The Retail Industry Leaders Association also issued a statement on the passage.
“The Senate’s overwhelmingly bipartisan passage of this legislation foreshadows the end of the special treatment of big online businesses at the expense of retailers on Main Street,” said Bill Hughes, senior vice president for government affairs.
“After such a resounding vote in the Senate, we look forward to a constructive debate in the House to level the playing field for all retailers this year.”
Written by Christian Retailing Staff
Wednesday, 29 May 2013 10:45 AM EDT
U.S. government’s retreat called ‘an encouraging step,’ but publisher says ‘the court case isn’t over’
Tyndale House Publishers has been handed a gift by the Obama administration in its abortion-pill mandate case. On May 3, at the U.S. government’s request, a federal court dismissed the Obama administration’s appeal of a preliminary injunction in the case.
The administration’s retreat marks the first total appellate victory on a preliminary injunction in such a case.
Based in Carol Stream, Ill., the world’s largest privately held Christian publisher filed a lawsuit against the administration in October because the publisher specifically objects to covering abortion pills. A month later, a federal court temporarily halted the abortion pill mandate as litigation in the case continued. The government filed an appeal in January.
“The government dismissed its appeal because it knows how ridiculous it sounds arguing that a Bible publisher isn’t religious enough to qualify as a religious employer,” said Matt Bowman, senior counsel for Alliance Defending Freedom (ADF), which represents Tyndale. “For the government to say that a Bible publisher isn’t religious is outrageous, and now the Obama administration has had to retreat in court.”
Tyndale House President and CEO Mark Taylor told Christian Retailing that “this was an encouraging step in the process, but the court case isn’t over.”
“We appreciate the legal support of ADF, but it’s discouraging that we have to spend so much time and energy in defending our right to operate our Christian business, according to the implications of our religious beliefs,” he said.
The administration argued that Tyndale House isn’t religious enough for an exemption from the mandate, a component of Obamacare that forces employers, regardless of their religious or moral convictions, to provide insurance coverage for abortion-inducing drugs, sterilization and contraception under threat of heavy penalties. The publisher is subject to the mandate because Obama administration rules say for-profit corporations are categorically nonreligious.
Following the government’s request, the U.S. Court of Appeals for the District of Columbia dropped the administration’s appeal, which means the preliminary injunction issued by a district court in November will stand, while the case, Tyndale House Publishers v. Sebelius, moves forward.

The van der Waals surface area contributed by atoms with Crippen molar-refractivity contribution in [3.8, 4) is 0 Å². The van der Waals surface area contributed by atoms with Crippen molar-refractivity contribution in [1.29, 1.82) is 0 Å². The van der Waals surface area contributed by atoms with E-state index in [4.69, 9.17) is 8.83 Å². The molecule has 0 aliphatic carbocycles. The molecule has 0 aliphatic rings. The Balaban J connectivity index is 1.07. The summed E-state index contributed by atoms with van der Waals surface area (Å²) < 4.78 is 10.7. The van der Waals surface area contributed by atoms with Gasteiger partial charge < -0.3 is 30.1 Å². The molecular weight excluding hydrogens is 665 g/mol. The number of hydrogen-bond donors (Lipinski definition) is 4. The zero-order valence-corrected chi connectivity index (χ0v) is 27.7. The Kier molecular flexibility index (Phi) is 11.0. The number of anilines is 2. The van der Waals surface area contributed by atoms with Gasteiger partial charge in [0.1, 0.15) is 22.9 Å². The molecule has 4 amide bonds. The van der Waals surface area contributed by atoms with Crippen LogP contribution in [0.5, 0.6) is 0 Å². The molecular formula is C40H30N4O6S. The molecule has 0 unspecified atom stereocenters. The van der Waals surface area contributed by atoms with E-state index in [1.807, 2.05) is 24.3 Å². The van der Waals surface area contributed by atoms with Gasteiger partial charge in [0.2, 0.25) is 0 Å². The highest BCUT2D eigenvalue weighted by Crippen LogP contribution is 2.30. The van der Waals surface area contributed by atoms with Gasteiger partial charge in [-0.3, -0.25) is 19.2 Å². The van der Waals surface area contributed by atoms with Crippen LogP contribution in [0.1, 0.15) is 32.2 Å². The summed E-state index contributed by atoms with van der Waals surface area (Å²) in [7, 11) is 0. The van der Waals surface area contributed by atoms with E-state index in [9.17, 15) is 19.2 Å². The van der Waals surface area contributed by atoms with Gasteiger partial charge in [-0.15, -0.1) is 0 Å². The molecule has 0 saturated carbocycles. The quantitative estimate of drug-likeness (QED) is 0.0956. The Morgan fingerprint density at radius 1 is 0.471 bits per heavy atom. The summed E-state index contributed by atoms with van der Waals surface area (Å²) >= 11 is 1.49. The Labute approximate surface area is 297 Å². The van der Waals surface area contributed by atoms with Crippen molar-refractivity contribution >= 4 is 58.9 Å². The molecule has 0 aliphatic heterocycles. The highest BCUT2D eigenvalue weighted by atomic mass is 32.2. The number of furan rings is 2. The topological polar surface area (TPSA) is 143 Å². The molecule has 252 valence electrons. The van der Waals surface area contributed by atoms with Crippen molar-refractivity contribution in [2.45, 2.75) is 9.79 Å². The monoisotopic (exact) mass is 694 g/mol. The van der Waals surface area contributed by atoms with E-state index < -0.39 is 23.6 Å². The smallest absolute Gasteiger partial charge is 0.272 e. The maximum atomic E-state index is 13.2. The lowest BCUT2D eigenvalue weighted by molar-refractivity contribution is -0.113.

The Obama administration required most businesses to comply with the Health and Human Services mandate by August 2012. Some faith-based organizations, including hospitals and universities, have a so-called safe harbor until August, but Tyndale does not qualify for the extension.
ADF said 59 lawsuits are challenging the mandate, and courts have issued orders in 25 of the cases involving for-profit companies. Injunctions were granted to temporarily halt the mandate in all but six of those cases.
In a separate case, Hobby Lobby Stores and sister retailer Mardel Christian and Education were schedule to have their health care case heard before a full court, instead of the usual three-judge panel, May 23 in Denver.
Written by Christine D. Johnson
Wednesday, 29 May 2013 10:43 AM EDT
Plan to join us at the Town Center Stage to find out if the products you voted for were chosen as best of the year
The Christian products industry is putting on its shine this month for CBA’s International Christian Retail Show (ICRS). Christian Retailing will also be a part of the show—with the Charisma Media booth (#2138) and with our Christian Retailing’s Best awards.
Jonathan Cahn, best-selling author of The Harbinger (Charisma House), has graciously accepted our invitation to present the 2013 awards Tuesday, June 25, 10-11 a.m.
And for the first time, we have moved our awards event to the Town Center Stage to involve more retailers and other show visitors. Even if you can’t stay the full hour, we invite you to take a break and stop by to celebrate with the authors, artists and companies who won this year—many whom you may have voted for by online ballot.
During ICRS, the Christian Retailing team also will be covering many events and visiting with retailers and exhibitors. We always look forward to finding out what’s happening in your world and to hear feedback on the job we’re doing. Hope to see you there!
Written by Ann Byle
Wednesday, 29 May 2013 10:37 AM EDT
Liz Curtis Higgs credits Christian retailers as helping to establish and disciple her as a young believer